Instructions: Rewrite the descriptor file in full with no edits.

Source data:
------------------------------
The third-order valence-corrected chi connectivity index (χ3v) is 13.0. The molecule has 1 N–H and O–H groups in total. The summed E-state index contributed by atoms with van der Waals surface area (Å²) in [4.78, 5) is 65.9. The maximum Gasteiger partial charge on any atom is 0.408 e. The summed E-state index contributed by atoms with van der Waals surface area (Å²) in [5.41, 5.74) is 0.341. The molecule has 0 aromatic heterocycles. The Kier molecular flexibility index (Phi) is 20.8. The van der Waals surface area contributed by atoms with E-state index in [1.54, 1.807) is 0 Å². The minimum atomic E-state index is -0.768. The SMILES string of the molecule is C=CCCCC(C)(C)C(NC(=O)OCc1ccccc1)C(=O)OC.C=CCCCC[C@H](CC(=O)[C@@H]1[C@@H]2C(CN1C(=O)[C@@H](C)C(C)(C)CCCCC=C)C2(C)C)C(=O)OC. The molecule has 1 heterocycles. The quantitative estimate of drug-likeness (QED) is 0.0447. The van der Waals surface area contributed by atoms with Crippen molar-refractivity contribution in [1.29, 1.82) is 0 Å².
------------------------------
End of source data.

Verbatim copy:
The third-order valence-corrected chi connectivity index (χ3v) is 13.0. The molecule has 1 N–H and O–H groups in total. The summed E-state index contributed by atoms with van der Waals surface area (Å²) in [4.78, 5) is 65.9. The maximum Gasteiger partial charge on any atom is 0.408 e. The summed E-state index contributed by atoms with van der Waals surface area (Å²) in [5.41, 5.74) is 0.341. The molecule has 0 aromatic heterocycles. The Kier molecular flexibility index (Phi) is 20.8. The van der Waals surface area contributed by atoms with E-state index in [1.54, 1.807) is 0 Å². The minimum atomic E-state index is -0.768. The SMILES string of the molecule is C=CCCCC(C)(C)C(NC(=O)OCc1ccccc1)C(=O)OC.C=CCCCC[C@H](CC(=O)[C@@H]1[C@@H]2C(CN1C(=O)[C@@H](C)C(C)(C)CCCCC=C)C2(C)C)C(=O)OC. The molecule has 1 heterocycles. The quantitative estimate of drug-likeness (QED) is 0.0447. The van der Waals surface area contributed by atoms with Crippen molar-refractivity contribution in [1.29, 1.82) is 0 Å².